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Justifiable Defense in Assault and Battery

Arguing that justifiable defense was needed in an assault and battery situation can be tricky, especially if the perpetrator tries to use the claim as an all-purpose argument to end the debate.

Image of man handcuffed with cell bar shadows in the background. Perhaps, justifiable defense for assault?

Self-defense remains a solid argument to avoid serious penalties in the state of Tennessee. However, the term “self-defense” tends to get lumped in with a variety of other similar-sounding legal terms that don’t necessarily work together. If you should be facing criminal charges and you believe your action was justifiable in the situation, it’s important to work with legal experts to make that argument.

Some Terminology

First, some definitions. Assault can refer to any action that causes a person to believe they will suffer bodily harm, which includes threats and intimidation. Battery refers to situations where physical harm actually occurred.

Assault and battery can exist independently; a person can commit battery without threatening assault, and an assault could obviously occur without the follow-through of actual violence.

Self-defense can refer to any countermeasure actions taken for the purpose of defending yourself and others from harm in times of danger. Tennessee law affords citizens the right to protect themselves from injury from others, but that may require you to engage in actions that would be considered criminal in other circumstances.


The largest complication with self-defense rests with the almost Catch-22 problem of the situation: if you’re about to suffer an attack and respond with assault and battery, you might be charged with a crime, even if you believe you were defending yourself.

For example, if you were out in a public place when a person threatens you with assault (action that causes a person to believe they will suffer bodily harm), you may have reason to believe they will follow through with the threat. If you felt you had no choice but to defend yourself from bodily harm, you will have to prove the situation required the actions you took. Your prosecutor must prove beyond a reasonable doubt that your actions had criminal intent, while you will have to show how your actions were justified given the situation.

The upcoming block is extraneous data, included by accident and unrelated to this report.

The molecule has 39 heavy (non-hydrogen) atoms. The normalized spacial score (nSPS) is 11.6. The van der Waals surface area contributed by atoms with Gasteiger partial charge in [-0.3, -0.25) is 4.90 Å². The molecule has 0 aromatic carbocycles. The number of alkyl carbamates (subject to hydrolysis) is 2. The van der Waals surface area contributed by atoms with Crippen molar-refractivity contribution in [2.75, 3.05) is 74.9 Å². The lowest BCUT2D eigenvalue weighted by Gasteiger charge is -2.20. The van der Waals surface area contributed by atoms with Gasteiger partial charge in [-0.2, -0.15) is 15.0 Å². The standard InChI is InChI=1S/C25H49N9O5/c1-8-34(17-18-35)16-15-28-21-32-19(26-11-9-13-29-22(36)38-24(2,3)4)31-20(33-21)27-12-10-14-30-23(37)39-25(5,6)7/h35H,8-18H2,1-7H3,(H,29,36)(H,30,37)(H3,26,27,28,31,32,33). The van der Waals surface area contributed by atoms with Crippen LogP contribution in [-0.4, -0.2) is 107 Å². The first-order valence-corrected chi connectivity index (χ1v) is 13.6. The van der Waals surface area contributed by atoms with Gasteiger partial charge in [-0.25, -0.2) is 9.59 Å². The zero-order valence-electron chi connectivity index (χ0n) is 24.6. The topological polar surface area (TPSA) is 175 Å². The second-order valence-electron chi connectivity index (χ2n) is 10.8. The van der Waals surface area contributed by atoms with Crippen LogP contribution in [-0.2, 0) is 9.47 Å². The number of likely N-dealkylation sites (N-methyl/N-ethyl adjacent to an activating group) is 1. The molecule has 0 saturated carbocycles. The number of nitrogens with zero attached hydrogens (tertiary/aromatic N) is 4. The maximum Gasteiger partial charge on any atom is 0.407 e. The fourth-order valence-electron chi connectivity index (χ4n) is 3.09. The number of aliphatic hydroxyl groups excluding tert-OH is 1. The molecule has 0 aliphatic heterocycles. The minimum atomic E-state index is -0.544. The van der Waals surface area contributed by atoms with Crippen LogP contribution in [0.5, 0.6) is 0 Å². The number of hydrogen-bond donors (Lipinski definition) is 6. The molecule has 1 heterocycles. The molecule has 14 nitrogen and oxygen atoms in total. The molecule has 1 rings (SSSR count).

The amount of force used in your defense against assault and battery plays a key factor in your argument, too. If a person threatens you and you respond by battering them with a blunt object, the argument of self-defense may not be questioned. However, if the person committed battery by punching and you punched back, self-defense becomes a more feasible justification for your actions.

Stand Your Ground May Not Apply

Tennessee is one of the 20-plus states that have a “Stand Your Ground” law on the books, but the law applies when a person is in or on their own property. The law affords some protection to you should the need to defend yourself and others from a home invasion or an attempt by another person to commit a serious criminal act. That last part needs to be stressed. For example, if you walk outside and discover an unarmed person trying to steal gas from your vehicle, shooting them (deadly force) may not be an acceptable response, as it may be questionable that their act of stealing gas justified your action of shooting and possibly killing them.

To learn more about defense if you have been charged with assault and battery, contact the Clarke Law Firm today.